Wednesday, September 21, 2011

Mosaic Theatre: Side Effects (5 reviews)

Mosaic Theatre opened its production of Michael Weller's Side Effects on September 15, 2011.
Mosaic's 11th Season opens with an intense, beautiful play which is a harrowing and unique journey, expertly plotted by playwright Michael Weller, author of Loose Ends and the seminal masterpiece Moonchildren.

Hugh and Lindy's marriage seems picture-perfect, a beacon in their microcosmic Midwestern world of dinner parties and fundraisers. But behind closed doors-doors they can barely keep shut-they're falling apart, and Hugh's rising political star is suddenly imperiled.
Richard Jay Simon directed a cast that featured Jim Ballard and Deborah Sherman. 

Watch an interview with Ballard and Sherman on WPBT uVu.  Ms. Sherman was also interviewed by Florida Theater On Stage.

John Thomason reviewed for the Broward/Palm Beach New Times:
For roles that require immersion into the entire spectrum of human emotion, casting is everything in a show like this, and director Richard Jay Simon chose a pair of wonderful duelists in Sherman and Ballard. Behind a workingman's stubble, the latter is perfect as the coupling's frustrated, self-centered bedrock; it's a performance of unwavering strength.

But don't be surprised if all eyes are on Sherman, a revelation in the role of her career. Outside of the stage, two of Sherman's family members suffer from bipolar disorder, and her understanding of the condition shows in this unrelenting tour de force. Taking complete ownership of the role, she's able to channel conflicting mental states — simultaneously ferocious and vulnerable. She's so subtle that it's impossible to differentiate Melinda's genuine moments from her manipulations. She convincingly inhabits the same underlying characteristics whether her character is on or off her medication, never swinging too wildly in any one direction. She's a pendulum who's well aware of her center.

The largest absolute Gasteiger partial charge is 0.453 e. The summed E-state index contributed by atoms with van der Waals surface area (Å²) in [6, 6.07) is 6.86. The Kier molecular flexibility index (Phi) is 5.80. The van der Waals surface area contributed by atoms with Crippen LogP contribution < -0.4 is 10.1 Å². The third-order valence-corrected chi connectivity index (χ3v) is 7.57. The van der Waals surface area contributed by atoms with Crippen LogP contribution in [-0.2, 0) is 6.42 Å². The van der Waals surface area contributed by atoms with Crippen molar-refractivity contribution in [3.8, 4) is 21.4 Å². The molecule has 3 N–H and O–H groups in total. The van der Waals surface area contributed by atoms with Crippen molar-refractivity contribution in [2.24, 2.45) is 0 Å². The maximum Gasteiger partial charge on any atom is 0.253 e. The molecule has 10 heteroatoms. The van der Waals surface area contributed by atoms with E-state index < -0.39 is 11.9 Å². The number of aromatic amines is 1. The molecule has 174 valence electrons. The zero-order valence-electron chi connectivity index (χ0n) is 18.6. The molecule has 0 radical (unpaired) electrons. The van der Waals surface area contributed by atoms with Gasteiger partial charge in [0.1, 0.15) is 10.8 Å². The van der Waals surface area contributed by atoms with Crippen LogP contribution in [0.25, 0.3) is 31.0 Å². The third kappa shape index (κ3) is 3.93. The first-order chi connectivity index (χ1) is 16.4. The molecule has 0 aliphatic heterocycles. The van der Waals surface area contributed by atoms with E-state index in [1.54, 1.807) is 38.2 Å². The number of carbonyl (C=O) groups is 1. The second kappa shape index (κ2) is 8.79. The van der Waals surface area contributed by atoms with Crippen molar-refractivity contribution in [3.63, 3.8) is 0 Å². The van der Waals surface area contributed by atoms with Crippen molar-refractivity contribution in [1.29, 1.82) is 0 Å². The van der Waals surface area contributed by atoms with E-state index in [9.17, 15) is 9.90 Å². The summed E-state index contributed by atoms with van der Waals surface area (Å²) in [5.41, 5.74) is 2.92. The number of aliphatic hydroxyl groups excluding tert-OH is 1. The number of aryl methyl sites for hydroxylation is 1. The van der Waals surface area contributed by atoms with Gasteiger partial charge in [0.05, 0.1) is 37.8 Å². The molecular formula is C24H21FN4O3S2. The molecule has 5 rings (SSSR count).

The show is like Melinda off her medication: exciting, unpredictable, and difficult to contain.
Chrisine Dolen reviewed for The Miami Herald:
Fresh from its New York world premiere in June, the emotionally harrowing and gloriously mesmerizing play is kicking off the new season at Plantation’s Mosaic Theatre, where two highly skilled actors, an insightful director and a terrific design team are bringing it vividly to life..
...dig into the complexities of the relationship – something Weller, these two actors and director Richard Jay Simon do masterfully – and it becomes clear that Hugh and Lindy are bound by passion, by the way her sometimes-wild behavior can spark recklessness in him, by love and frustration and fury. And it is equally clear that these complicated emotional ties have become a hell of an iceberg, one that may soon sink the marriage.